| ||Format||Pages||Price|| |
|15||$60.00||  ADD TO CART|
|Hardcopy (shipping and handling)||15||$60.00||  ADD TO CART|
|Standard + Redline PDF Bundle||30||$72.00||  ADD TO CART|
Significance and Use
5.1 Turbidity is undesirable in drinking water, plant effluent waters, water for food and beverage processing, and for a large number of other water-dependent manufacturing processes. Removal is often accomplished by coagulation, settling, and filtration. Measurement of turbidity provides a rapid means of process control for when, how, and to what extent the water must be treated to meet specifications.
5.2 This test method is suitable to turbidity such as that found in drinking water, process water, and high purity industrial water.
5.3 When reporting the measured result, appropriate units should also be reported. The units are reflective of the technology used to generate the result, and if necessary, provide more adequate comparison to historical data sets.
5.3.1 describes technologies and reporting results (see also Refs (). Those technologies listed are appropriate for the range of measurement prescribed in this test method. Others may come available in the future. ) provides a flow chart to aid in selection of the appropriate technology for low-level static turbidity applications.
5.3.2 If a design that falls outside of the criteria listed in is used, the turbidity should be reported in turbidity units (TU) with a subscripted wavelength value to characterize the light source that was used.
1.1 This test method covers the static determination of turbidity in water (see ).
1.2 This test method is applicable to the measurement of turbidities under 5.0 nephelometric turbidity units (NTU).
1.3 This test method was tested on municipal drinking water, ultra-pure water, and low turbidity samples. It is the users responsibility to ensure the validity of this test method for waters of untested matrices.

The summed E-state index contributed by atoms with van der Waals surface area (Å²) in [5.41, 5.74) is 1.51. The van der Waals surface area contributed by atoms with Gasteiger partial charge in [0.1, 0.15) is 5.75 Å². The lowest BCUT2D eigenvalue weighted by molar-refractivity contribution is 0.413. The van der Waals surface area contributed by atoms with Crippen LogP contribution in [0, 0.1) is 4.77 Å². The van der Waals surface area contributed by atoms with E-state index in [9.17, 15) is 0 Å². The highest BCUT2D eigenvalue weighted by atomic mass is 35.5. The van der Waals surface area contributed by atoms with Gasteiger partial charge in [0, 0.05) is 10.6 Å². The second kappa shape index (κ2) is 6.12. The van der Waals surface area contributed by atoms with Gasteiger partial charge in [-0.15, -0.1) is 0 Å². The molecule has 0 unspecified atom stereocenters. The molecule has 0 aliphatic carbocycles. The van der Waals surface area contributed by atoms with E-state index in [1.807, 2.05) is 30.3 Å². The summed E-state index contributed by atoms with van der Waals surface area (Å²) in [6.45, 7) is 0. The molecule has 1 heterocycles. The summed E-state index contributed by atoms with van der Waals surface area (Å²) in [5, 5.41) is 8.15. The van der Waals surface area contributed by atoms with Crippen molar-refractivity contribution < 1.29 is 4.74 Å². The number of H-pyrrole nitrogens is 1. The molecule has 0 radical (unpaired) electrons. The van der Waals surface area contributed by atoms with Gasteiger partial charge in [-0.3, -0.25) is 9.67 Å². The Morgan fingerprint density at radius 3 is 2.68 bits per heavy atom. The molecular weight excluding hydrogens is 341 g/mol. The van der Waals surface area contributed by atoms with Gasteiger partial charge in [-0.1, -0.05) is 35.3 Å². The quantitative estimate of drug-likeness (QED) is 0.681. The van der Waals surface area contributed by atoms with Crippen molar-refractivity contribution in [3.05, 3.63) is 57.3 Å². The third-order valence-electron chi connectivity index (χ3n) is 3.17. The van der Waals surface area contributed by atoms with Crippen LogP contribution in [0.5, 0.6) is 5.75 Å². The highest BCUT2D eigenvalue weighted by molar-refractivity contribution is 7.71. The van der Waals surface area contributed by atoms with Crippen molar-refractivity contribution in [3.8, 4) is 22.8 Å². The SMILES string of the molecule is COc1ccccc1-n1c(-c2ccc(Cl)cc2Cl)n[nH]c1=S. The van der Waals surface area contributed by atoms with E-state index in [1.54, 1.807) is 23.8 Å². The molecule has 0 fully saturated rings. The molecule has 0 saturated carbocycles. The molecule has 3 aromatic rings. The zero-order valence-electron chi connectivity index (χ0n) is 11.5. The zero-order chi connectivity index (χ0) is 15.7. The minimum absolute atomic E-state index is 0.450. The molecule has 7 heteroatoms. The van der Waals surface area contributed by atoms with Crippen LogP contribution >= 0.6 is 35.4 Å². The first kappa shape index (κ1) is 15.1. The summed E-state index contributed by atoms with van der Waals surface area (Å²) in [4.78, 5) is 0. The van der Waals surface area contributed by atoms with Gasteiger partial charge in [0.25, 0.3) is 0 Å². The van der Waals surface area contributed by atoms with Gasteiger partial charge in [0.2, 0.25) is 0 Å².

1.4 This test method uses calibration standards are defined in NTU values, but other assigned turbidity units are assumed to be equivalent.
1.5 This test method assigns traceable reporting units to the type of respective technology that was used to perform the measurement. Units are numerically equivalent with respect to the calibration standard. For example, a 1.0 NTU formazin standard is also equal to a 1.0 FNU standard, a 1.0 FNRU standard, and so forth.
1.6 This standard does not purport to address all of the safety concerns, if any, associated with its use. It is the responsibility of the user of this standard to establish appropriate safety, health, and environmental practices and determine the applicability of regulatory limitations prior to use. Refer to the MSDSs for all chemicals used in this test method.
1.7 This international standard was developed in accordance with internationally recognized principles on standardization established in the Decision on Principles for the Development of International Standards, Guides and Recommendations issued by the World Trade Organization Technical Barriers to Trade (TBT) Committee.
2. Referenced Documents (purchase separately) The documents listed below are referenced within the subject standard but are not provided as part of the standard.
D1129 Terminology Relating to Water
D1192 Guide for Equipment for Sampling Water and Steam in Closed Conduits
D1193 Specification for Reagent Water
D2777 Practice for Determination of Precision and Bias of Applicable Test Methods of Committee D19 on Water
D3370 Practices for Sampling Water from Closed Conduits
D5847 Practice for Writing Quality Control Specifications for Standard Test Methods for Water Analysis
D7315 Test Method for Determination of Turbidity Above 1 Turbidity Unit (TU) in Static Mode
E691 Practice for Conducting an Interlaboratory Study to Determine the Precision of a Test Method
ICS Number Code 19.100 (Non-destructive testing)
|Link to Active (This link will always route to the current Active version of the standard.)|
ASTM D6855-17, Standard Test Method for Determination of Turbidity Below 5 NTU in Static Mode, ASTM International, West Conshohocken, PA, 2017, www.astm.orgBack to Top